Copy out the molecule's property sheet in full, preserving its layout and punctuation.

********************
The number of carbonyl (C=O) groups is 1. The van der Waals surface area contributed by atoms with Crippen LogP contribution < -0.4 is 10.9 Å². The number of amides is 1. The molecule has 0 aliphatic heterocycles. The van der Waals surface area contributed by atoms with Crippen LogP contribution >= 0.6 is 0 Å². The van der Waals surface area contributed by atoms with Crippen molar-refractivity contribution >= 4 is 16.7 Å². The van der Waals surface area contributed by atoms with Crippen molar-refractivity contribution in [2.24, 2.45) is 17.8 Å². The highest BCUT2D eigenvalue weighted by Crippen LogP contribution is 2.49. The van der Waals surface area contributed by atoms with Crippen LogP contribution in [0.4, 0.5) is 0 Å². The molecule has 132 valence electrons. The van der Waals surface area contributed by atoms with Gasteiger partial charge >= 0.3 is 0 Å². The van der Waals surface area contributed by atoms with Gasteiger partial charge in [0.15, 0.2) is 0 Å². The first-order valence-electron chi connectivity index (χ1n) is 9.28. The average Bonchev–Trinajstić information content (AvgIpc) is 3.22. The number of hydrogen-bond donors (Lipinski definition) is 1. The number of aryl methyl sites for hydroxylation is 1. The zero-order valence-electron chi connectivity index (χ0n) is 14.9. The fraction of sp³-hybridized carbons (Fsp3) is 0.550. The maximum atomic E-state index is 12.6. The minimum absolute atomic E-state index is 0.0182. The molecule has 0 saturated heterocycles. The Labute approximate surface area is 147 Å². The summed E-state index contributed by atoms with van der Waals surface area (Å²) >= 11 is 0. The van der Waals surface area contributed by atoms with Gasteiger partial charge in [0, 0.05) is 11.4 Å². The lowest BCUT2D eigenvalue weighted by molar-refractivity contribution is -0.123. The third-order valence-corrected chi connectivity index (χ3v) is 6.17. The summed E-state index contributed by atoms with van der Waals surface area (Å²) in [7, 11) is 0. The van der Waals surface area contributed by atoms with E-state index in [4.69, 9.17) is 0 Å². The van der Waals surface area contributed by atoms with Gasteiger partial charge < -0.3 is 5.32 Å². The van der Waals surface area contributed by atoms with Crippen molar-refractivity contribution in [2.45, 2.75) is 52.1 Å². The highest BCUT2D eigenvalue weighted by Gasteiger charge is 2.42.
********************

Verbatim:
The number of carbonyl (C=O) groups is 1. The van der Waals surface area contributed by atoms with Crippen LogP contribution < -0.4 is 10.9 Å². The number of amides is 1. The molecule has 0 aliphatic heterocycles. The van der Waals surface area contributed by atoms with Crippen LogP contribution >= 0.6 is 0 Å². The van der Waals surface area contributed by atoms with Crippen molar-refractivity contribution >= 4 is 16.7 Å². The van der Waals surface area contributed by atoms with Crippen molar-refractivity contribution in [2.24, 2.45) is 17.8 Å². The highest BCUT2D eigenvalue weighted by Crippen LogP contribution is 2.49. The van der Waals surface area contributed by atoms with Crippen LogP contribution in [0.4, 0.5) is 0 Å². The molecule has 132 valence electrons. The van der Waals surface area contributed by atoms with Gasteiger partial charge >= 0.3 is 0 Å². The van der Waals surface area contributed by atoms with Gasteiger partial charge in [0.15, 0.2) is 0 Å². The first-order valence-electron chi connectivity index (χ1n) is 9.28. The average Bonchev–Trinajstić information content (AvgIpc) is 3.22. The number of hydrogen-bond donors (Lipinski definition) is 1. The number of aryl methyl sites for hydroxylation is 1. The zero-order valence-electron chi connectivity index (χ0n) is 14.9. The fraction of sp³-hybridized carbons (Fsp3) is 0.550. The maximum atomic E-state index is 12.6. The minimum absolute atomic E-state index is 0.0182. The molecule has 0 saturated heterocycles. The Labute approximate surface area is 147 Å². The summed E-state index contributed by atoms with van der Waals surface area (Å²) >= 11 is 0. The van der Waals surface area contributed by atoms with Gasteiger partial charge in [0, 0.05) is 11.4 Å². The lowest BCUT2D eigenvalue weighted by molar-refractivity contribution is -0.123. The third-order valence-corrected chi connectivity index (χ3v) is 6.17. The summed E-state index contributed by atoms with van der Waals surface area (Å²) in [7, 11) is 0. The van der Waals surface area contributed by atoms with E-state index in [4.69, 9.17) is 0 Å². The van der Waals surface area contributed by atoms with Gasteiger partial charge < -0.3 is 5.32 Å². The van der Waals surface area contributed by atoms with Crippen molar-refractivity contribution in [2.45, 2.75) is 52.1 Å². The highest BCUT2D eigenvalue weighted by Gasteiger charge is 2.42.